Today the idea that the cultivation of manners should be an essential part of one’s education has been nearly lost entirely. It seems to have followed in death its greatest modern advocate, Emily Post. “Manner is personality,” Post wrote, “the outward manifestation of one’s innate character and attitude toward life.” Proof of the demise of manners is all around us: the open use of foul language on the public street, not simply by unkempt, uneducated youths but by middle-age, well-groomed businessmen; the in-your-ear blaring of something incorrectly deemed to be music by its devotees out car windows; the making of turns or changing of lanes by drivers without the courtesy of a turn signal; the routine violation of one’s personal space by passersby without the least expression of apology; and most obvious and appalling, the horrific decline in standards of dress everywhere. Indeed, T-shirts, jeans and sneakers have become standard attire for adults on “casual Friday” in the business world and, even more distressingly, at Sunday Mass. People venture out of their houses into public wearing their pajamas as they perform Saturday-morning errands. Today it is the lowest class of society that sets the standards of attire for everyone else; young people have adopted an exaggerated version of prison uniforms as their everyday attire, particularly excessively baggy pants, often worn so low that underpants and even one’s derriere is exposed for all to see.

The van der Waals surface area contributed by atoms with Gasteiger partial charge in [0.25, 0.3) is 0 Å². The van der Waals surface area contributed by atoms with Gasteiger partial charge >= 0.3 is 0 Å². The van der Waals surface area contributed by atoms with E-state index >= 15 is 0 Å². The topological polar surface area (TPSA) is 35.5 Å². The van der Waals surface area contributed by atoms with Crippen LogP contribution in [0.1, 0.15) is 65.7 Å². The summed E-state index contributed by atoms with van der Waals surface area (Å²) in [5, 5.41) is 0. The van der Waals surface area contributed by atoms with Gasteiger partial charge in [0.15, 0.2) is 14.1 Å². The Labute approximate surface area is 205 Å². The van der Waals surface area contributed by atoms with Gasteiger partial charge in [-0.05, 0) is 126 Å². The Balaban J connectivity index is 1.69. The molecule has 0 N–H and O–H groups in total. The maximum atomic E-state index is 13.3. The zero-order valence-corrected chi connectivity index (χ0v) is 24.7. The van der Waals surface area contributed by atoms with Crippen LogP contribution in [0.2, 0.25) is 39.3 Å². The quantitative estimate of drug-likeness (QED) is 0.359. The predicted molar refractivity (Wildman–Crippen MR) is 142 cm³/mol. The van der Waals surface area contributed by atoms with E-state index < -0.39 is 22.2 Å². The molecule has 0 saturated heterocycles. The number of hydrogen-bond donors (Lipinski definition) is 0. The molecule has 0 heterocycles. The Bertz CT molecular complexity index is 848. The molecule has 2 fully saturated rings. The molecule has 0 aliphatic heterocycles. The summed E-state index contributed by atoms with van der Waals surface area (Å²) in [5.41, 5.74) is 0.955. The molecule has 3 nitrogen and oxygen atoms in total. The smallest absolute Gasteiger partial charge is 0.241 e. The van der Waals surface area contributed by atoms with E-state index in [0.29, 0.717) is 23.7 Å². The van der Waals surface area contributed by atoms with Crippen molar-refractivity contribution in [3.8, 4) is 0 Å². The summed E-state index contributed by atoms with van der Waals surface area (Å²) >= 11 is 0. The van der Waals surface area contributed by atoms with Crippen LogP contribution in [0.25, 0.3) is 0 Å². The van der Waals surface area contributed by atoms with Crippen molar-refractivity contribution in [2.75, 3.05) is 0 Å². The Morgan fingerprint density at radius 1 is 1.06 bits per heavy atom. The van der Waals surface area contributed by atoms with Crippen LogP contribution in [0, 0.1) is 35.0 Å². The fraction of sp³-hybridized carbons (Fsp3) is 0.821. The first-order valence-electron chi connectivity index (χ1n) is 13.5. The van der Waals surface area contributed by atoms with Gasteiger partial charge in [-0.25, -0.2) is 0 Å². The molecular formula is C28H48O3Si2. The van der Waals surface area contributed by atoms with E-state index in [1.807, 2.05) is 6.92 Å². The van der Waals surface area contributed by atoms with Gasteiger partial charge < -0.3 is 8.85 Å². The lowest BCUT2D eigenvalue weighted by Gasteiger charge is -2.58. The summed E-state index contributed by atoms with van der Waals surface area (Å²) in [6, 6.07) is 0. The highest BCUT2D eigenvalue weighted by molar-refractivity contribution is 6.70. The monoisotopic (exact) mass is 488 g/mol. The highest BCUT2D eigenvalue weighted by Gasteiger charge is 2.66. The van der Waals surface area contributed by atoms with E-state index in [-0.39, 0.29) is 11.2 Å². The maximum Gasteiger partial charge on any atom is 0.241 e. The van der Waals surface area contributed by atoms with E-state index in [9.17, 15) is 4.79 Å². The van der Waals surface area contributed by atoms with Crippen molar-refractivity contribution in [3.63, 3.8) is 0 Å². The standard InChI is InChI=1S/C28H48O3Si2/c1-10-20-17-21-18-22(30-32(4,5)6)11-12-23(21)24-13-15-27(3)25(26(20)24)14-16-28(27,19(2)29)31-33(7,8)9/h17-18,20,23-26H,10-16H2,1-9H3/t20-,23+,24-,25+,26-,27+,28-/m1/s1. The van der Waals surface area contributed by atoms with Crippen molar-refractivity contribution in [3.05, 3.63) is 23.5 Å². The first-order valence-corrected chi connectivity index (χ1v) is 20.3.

The mannered society began its death throes in America in the 1960s. It was dealt its first lethal blow by the radical cultural and political Left, who preached that business suits, proper manners, and personal grooming were symbols of the oppression of the bourgeois middle class, of “The Man.” Sporting instead tie-dyed shirts, ripped-up jeans, flip-flops and scraggly, unkempt hair upon the head and face, the Left taught, was the way to bring about the egalitarian revolution that would right society’s injustices.

What was started by the Left of the political spectrum five decades ago was exacerbated by the Right years later. Largely in response to the chilling forms of what came to be called “political correctness” that were imposed by radicals on college campuses, right-wing libertarians beginning in the 1990s adopted the mantra that no one has a right not to be offended. In a decisive transformation of the old libertarian adage that one’s right to swing one’s fist stops only at someone else’s nose, these new libertarians claimed that their right to free speech was completely unrestricted by anyone’s religious sensibilities or sense of proper decorum. Thus pornography, outrageous satire of religious belief, and foul language were acceptable in the public square. If one was offended by such things, these libertarians preached, that was the problem of the offended person, not the offender. In effect, libertarians claimed that their right to spew forth whatever they wanted through the written and spoken word was not limited by another’s eye or ear. They said to the offended: “Get over it!”